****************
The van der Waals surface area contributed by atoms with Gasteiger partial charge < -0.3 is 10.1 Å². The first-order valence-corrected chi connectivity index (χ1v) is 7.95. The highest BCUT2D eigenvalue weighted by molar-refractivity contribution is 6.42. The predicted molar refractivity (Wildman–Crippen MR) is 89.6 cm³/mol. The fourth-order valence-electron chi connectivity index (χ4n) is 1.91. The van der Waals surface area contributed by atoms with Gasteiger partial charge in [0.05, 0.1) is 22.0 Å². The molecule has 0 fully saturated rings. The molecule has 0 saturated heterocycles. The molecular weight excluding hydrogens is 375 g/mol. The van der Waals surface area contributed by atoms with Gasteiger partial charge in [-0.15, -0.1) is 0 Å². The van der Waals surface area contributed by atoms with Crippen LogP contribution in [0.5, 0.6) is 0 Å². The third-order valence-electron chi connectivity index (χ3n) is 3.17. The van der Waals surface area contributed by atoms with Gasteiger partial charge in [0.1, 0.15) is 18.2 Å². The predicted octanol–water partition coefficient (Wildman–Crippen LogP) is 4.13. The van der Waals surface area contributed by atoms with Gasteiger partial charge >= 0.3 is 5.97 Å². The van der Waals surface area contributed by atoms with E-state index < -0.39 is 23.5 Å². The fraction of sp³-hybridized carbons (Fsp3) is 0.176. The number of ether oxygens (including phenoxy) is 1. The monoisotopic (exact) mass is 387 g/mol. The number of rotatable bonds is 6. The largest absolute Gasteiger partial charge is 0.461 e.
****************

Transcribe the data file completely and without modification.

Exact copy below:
The van der Waals surface area contributed by atoms with Gasteiger partial charge < -0.3 is 10.1 Å². The first-order valence-corrected chi connectivity index (χ1v) is 7.95. The highest BCUT2D eigenvalue weighted by molar-refractivity contribution is 6.42. The predicted molar refractivity (Wildman–Crippen MR) is 89.6 cm³/mol. The fourth-order valence-electron chi connectivity index (χ4n) is 1.91. The van der Waals surface area contributed by atoms with Gasteiger partial charge in [0.05, 0.1) is 22.0 Å². The molecule has 0 fully saturated rings. The molecule has 0 saturated heterocycles. The molecular weight excluding hydrogens is 375 g/mol. The van der Waals surface area contributed by atoms with Gasteiger partial charge in [-0.15, -0.1) is 0 Å². The van der Waals surface area contributed by atoms with Crippen LogP contribution in [0.5, 0.6) is 0 Å². The third-order valence-electron chi connectivity index (χ3n) is 3.17. The van der Waals surface area contributed by atoms with Gasteiger partial charge in [0.1, 0.15) is 18.2 Å². The predicted octanol–water partition coefficient (Wildman–Crippen LogP) is 4.13. The van der Waals surface area contributed by atoms with Gasteiger partial charge >= 0.3 is 5.97 Å². The van der Waals surface area contributed by atoms with E-state index < -0.39 is 23.5 Å². The fraction of sp³-hybridized carbons (Fsp3) is 0.176. The number of ether oxygens (including phenoxy) is 1. The monoisotopic (exact) mass is 387 g/mol. The number of rotatable bonds is 6. The largest absolute Gasteiger partial charge is 0.461 e.